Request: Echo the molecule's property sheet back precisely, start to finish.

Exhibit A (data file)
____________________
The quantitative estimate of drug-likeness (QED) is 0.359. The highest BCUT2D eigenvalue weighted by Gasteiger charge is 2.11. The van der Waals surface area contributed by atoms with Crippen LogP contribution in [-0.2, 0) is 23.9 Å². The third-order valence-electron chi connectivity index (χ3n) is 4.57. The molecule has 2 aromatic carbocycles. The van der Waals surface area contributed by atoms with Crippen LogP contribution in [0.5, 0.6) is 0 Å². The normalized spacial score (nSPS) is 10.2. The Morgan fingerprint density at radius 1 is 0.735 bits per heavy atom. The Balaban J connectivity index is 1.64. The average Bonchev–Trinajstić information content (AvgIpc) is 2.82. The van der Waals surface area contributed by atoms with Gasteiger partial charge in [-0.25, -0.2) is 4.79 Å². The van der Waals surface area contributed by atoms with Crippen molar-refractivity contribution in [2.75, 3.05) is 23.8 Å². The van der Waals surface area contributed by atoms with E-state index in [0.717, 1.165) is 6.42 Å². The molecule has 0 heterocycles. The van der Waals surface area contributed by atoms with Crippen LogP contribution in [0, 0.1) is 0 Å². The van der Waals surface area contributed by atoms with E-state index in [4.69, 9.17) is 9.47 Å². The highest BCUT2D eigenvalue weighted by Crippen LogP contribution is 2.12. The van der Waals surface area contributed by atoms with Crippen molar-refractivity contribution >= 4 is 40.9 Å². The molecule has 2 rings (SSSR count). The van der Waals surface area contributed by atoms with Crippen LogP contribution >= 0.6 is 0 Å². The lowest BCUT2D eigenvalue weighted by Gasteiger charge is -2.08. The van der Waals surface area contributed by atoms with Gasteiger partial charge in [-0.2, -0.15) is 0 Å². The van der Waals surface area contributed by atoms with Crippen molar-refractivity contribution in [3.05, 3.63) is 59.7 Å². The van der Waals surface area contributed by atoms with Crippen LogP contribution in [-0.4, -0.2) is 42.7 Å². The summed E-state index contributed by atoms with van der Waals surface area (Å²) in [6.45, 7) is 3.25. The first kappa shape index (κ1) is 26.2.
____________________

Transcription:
The quantitative estimate of drug-likeness (QED) is 0.359. The highest BCUT2D eigenvalue weighted by Gasteiger charge is 2.11. The van der Waals surface area contributed by atoms with Crippen LogP contribution in [-0.2, 0) is 23.9 Å². The third-order valence-electron chi connectivity index (χ3n) is 4.57. The molecule has 2 aromatic carbocycles. The van der Waals surface area contributed by atoms with Crippen LogP contribution in [0.5, 0.6) is 0 Å². The normalized spacial score (nSPS) is 10.2. The Morgan fingerprint density at radius 1 is 0.735 bits per heavy atom. The Balaban J connectivity index is 1.64. The average Bonchev–Trinajstić information content (AvgIpc) is 2.82. The van der Waals surface area contributed by atoms with Gasteiger partial charge in [-0.25, -0.2) is 4.79 Å². The van der Waals surface area contributed by atoms with Crippen molar-refractivity contribution in [2.75, 3.05) is 23.8 Å². The van der Waals surface area contributed by atoms with E-state index in [0.717, 1.165) is 6.42 Å². The molecule has 0 heterocycles. The van der Waals surface area contributed by atoms with Crippen LogP contribution in [0, 0.1) is 0 Å². The van der Waals surface area contributed by atoms with E-state index in [4.69, 9.17) is 9.47 Å². The highest BCUT2D eigenvalue weighted by Crippen LogP contribution is 2.12. The van der Waals surface area contributed by atoms with Crippen molar-refractivity contribution >= 4 is 40.9 Å². The molecule has 2 rings (SSSR count). The van der Waals surface area contributed by atoms with Crippen LogP contribution >= 0.6 is 0 Å². The lowest BCUT2D eigenvalue weighted by Gasteiger charge is -2.08. The van der Waals surface area contributed by atoms with Gasteiger partial charge in [-0.2, -0.15) is 0 Å². The van der Waals surface area contributed by atoms with Crippen molar-refractivity contribution in [3.05, 3.63) is 59.7 Å². The van der Waals surface area contributed by atoms with Crippen LogP contribution in [-0.4, -0.2) is 42.7 Å². The summed E-state index contributed by atoms with van der Waals surface area (Å²) in [6.45, 7) is 3.25. The first kappa shape index (κ1) is 26.2.